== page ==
A special meeting Monday in Vermont’s Addison County demonstrated the emotional power and life-saving potential of organ transplants.
"As long as I’m breathing, as long as this heart’s ticking, I’m jumping," laughed Frank Hewitt, before he boarded a small plane to go skydiving.
Not long ago, the 65-year old homebuilder, who lives in Woodstock, Vermont, wondered if he and his buddies would ever again share the kind of thrill they get from parachuting.
Hewitt was dying—he was in end-stage heart failure.
His team at Tufts Medical Center in Boston assured him a long and vibrant life was possible, including a return to skydiving.
It would take a heart transplant surgery.
"There aren’t enough organs for the number of people who are waiting," noted Dr. David DeNofrio, the director of the Heart Failure and Cardiac Transplantation Center at Boston’s Tufts Medical Center. "These are life-saving gifts that can get patients back to living a very full life, and I think Frank is a great example of that."
Dr. DeNofrio told NBC Boston he has witnessed heart transplant patients run marathons, hike mountains, and achieve other impressive physical accomplishments following their surgeries, but said Hewitt is the first avid skydiver he has personally treated who was able to return to the passion he’s enjoyed for nearly 40 years.
Hewitt’s call about a donor match came in January, and within roughly six months, he was back in the sky.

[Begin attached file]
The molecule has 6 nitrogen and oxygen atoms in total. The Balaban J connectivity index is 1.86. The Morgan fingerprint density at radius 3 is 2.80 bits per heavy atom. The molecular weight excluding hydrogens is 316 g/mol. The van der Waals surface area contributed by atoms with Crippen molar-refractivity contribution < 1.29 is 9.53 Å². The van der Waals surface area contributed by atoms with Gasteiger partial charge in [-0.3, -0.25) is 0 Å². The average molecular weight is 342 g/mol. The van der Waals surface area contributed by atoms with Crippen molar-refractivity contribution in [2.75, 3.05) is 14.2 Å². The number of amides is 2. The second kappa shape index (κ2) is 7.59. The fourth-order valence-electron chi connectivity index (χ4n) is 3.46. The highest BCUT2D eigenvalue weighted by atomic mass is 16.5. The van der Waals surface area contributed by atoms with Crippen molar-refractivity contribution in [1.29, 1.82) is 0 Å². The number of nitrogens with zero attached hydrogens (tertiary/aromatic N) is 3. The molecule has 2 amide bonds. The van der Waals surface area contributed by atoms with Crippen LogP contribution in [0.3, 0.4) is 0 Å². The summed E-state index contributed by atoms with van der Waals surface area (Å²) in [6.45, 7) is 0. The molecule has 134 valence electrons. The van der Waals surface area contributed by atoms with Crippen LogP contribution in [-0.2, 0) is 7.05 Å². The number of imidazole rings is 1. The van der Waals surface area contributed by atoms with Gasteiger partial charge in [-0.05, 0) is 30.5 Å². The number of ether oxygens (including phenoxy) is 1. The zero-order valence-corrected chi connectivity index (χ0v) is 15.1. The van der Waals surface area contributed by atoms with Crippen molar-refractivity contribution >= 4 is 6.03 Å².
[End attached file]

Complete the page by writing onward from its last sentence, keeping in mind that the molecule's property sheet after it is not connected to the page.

"I’ve got great stamina," Hewitt said, chuckling. "I’m an old Vermonter. We’re hard to kill!"
Monday, for lifetime dive number 5,292, David Velardi of Hamden, Connecticut, was on the ground watching.
"It’s moving," Velardi said of the experience watching Hewitt skydive. "It’s heartwarming."
It’s Velardi’s goddaughter’s heart that’s now in Hewitt’s chest.
"I gave [Frank] a hug the moment I saw him, just because you get so overwhelmed by the gift of life and seeing it doing good," Velardi said.
Velardi’s goddaughter, Danielle Elliott, died at 25, from a heroin overdose.
Her godfather said the hairdresser loved her son, loved beach trips and family vacations, and is really missed by friends and relatives.
"I truly believe out of any tragedy, something good has to come out of it,"Velardi said of the family’s decision to donate some of Elliott’s organs.
Velardi said he and others have found comfort in seeing Danielle’s legacy make such a difference in lives like Hewitt’s.
Following Monday’s skydive, Velardi placed his hand on Hewitt’s chest, to feel his new heart pounding with excitement from the jump.
"I can feel it now," Velardi said, as he held his hand to his new friend’s chest and sensed his heartbeat. "It’s invigorating. It’s very powerful."
As for the parachuter, he said he is now encouraging others to consider becoming organ and tissue donors. In New England, more information on organ donation is available here.
Additionally, Hewitt promised to think of Danielle with each jump he takes. In that way, his future jumps will, in a sense, be tandem skydives.
"God bless you buddy, I’m very happy for you," Velardi said, as he embraced Hewitt after his jump.
The two said they would stay in touch following their first meeting Monday.
"Without it, I wouldn’t be here," Hewitt said of his new heart.